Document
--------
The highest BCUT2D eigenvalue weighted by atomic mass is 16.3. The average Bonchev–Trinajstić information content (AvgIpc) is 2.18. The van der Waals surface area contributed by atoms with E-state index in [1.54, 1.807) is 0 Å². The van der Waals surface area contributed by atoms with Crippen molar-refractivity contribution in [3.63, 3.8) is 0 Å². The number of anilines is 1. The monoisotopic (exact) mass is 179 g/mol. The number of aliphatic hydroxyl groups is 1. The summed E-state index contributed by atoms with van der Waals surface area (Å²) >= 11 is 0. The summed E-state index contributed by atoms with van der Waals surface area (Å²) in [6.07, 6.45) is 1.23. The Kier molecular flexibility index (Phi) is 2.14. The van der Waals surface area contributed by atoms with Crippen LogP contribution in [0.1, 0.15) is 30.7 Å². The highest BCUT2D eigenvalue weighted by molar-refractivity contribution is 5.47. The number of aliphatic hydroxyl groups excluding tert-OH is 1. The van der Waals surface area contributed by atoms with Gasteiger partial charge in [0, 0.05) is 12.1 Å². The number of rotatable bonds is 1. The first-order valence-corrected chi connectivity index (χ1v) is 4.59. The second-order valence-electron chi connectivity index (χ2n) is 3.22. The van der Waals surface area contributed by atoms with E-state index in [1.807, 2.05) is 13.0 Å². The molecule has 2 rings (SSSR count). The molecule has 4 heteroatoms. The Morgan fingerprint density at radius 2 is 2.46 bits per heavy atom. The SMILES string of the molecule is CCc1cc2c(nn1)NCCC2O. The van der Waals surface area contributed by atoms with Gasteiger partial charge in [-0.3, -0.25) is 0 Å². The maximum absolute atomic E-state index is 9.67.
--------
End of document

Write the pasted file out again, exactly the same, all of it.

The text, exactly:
The highest BCUT2D eigenvalue weighted by atomic mass is 16.3. The average Bonchev–Trinajstić information content (AvgIpc) is 2.18. The van der Waals surface area contributed by atoms with E-state index in [1.54, 1.807) is 0 Å². The van der Waals surface area contributed by atoms with Crippen molar-refractivity contribution in [3.63, 3.8) is 0 Å². The number of anilines is 1. The monoisotopic (exact) mass is 179 g/mol. The number of aliphatic hydroxyl groups is 1. The summed E-state index contributed by atoms with van der Waals surface area (Å²) >= 11 is 0. The summed E-state index contributed by atoms with van der Waals surface area (Å²) in [6.07, 6.45) is 1.23. The Kier molecular flexibility index (Phi) is 2.14. The van der Waals surface area contributed by atoms with Crippen LogP contribution in [0.1, 0.15) is 30.7 Å². The highest BCUT2D eigenvalue weighted by molar-refractivity contribution is 5.47. The number of aliphatic hydroxyl groups excluding tert-OH is 1. The van der Waals surface area contributed by atoms with Gasteiger partial charge in [0, 0.05) is 12.1 Å². The number of rotatable bonds is 1. The first-order valence-corrected chi connectivity index (χ1v) is 4.59. The second-order valence-electron chi connectivity index (χ2n) is 3.22. The van der Waals surface area contributed by atoms with E-state index in [1.807, 2.05) is 13.0 Å². The molecule has 2 rings (SSSR count). The molecule has 4 heteroatoms. The Morgan fingerprint density at radius 2 is 2.46 bits per heavy atom. The SMILES string of the molecule is CCc1cc2c(nn1)NCCC2O. The van der Waals surface area contributed by atoms with Gasteiger partial charge in [-0.3, -0.25) is 0 Å². The maximum absolute atomic E-state index is 9.67.